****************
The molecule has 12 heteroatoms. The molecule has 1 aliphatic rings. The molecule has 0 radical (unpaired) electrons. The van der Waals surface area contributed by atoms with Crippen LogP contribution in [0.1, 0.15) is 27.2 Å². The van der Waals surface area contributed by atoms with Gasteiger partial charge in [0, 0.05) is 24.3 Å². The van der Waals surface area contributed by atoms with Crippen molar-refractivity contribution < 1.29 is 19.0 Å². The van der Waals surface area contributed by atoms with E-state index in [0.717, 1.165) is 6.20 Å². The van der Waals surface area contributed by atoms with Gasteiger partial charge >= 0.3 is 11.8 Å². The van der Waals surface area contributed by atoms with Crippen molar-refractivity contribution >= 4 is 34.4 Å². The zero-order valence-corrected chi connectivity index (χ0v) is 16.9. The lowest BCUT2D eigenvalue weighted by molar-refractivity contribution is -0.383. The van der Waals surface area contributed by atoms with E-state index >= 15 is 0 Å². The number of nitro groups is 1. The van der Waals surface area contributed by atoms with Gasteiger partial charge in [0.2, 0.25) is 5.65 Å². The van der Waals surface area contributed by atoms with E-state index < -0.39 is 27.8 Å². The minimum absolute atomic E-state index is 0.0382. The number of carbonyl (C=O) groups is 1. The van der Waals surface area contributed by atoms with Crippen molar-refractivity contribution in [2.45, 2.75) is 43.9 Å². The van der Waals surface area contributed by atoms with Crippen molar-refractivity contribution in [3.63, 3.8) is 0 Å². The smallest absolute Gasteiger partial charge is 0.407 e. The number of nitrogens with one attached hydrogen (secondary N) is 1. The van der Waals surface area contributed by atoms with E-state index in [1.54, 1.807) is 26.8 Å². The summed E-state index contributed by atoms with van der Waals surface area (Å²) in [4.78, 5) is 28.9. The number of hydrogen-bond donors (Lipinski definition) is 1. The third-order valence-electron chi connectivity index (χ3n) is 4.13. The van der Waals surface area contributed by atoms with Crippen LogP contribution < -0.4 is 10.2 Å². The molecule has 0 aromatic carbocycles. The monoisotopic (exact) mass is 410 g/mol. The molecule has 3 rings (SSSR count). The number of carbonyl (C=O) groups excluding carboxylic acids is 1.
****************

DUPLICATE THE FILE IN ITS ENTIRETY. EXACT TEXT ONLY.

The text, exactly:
The molecule has 12 heteroatoms. The molecule has 1 aliphatic rings. The molecule has 0 radical (unpaired) electrons. The van der Waals surface area contributed by atoms with Crippen LogP contribution in [0.1, 0.15) is 27.2 Å². The van der Waals surface area contributed by atoms with Gasteiger partial charge in [0, 0.05) is 24.3 Å². The van der Waals surface area contributed by atoms with Crippen molar-refractivity contribution < 1.29 is 19.0 Å². The van der Waals surface area contributed by atoms with E-state index in [0.717, 1.165) is 6.20 Å². The van der Waals surface area contributed by atoms with Gasteiger partial charge >= 0.3 is 11.8 Å². The van der Waals surface area contributed by atoms with Crippen molar-refractivity contribution >= 4 is 34.4 Å². The zero-order valence-corrected chi connectivity index (χ0v) is 16.9. The lowest BCUT2D eigenvalue weighted by molar-refractivity contribution is -0.383. The van der Waals surface area contributed by atoms with E-state index >= 15 is 0 Å². The number of nitro groups is 1. The van der Waals surface area contributed by atoms with Gasteiger partial charge in [0.2, 0.25) is 5.65 Å². The van der Waals surface area contributed by atoms with E-state index < -0.39 is 27.8 Å². The minimum absolute atomic E-state index is 0.0382. The number of carbonyl (C=O) groups is 1. The van der Waals surface area contributed by atoms with Crippen molar-refractivity contribution in [2.45, 2.75) is 43.9 Å². The van der Waals surface area contributed by atoms with Crippen molar-refractivity contribution in [3.63, 3.8) is 0 Å². The smallest absolute Gasteiger partial charge is 0.407 e. The number of nitrogens with one attached hydrogen (secondary N) is 1. The van der Waals surface area contributed by atoms with E-state index in [1.54, 1.807) is 26.8 Å². The summed E-state index contributed by atoms with van der Waals surface area (Å²) in [4.78, 5) is 28.9. The number of hydrogen-bond donors (Lipinski definition) is 1. The third-order valence-electron chi connectivity index (χ3n) is 4.13. The van der Waals surface area contributed by atoms with Crippen LogP contribution < -0.4 is 10.2 Å². The molecule has 0 aromatic carbocycles. The monoisotopic (exact) mass is 410 g/mol. The molecule has 3 rings (SSSR count). The number of carbonyl (C=O) groups excluding carboxylic acids is 1.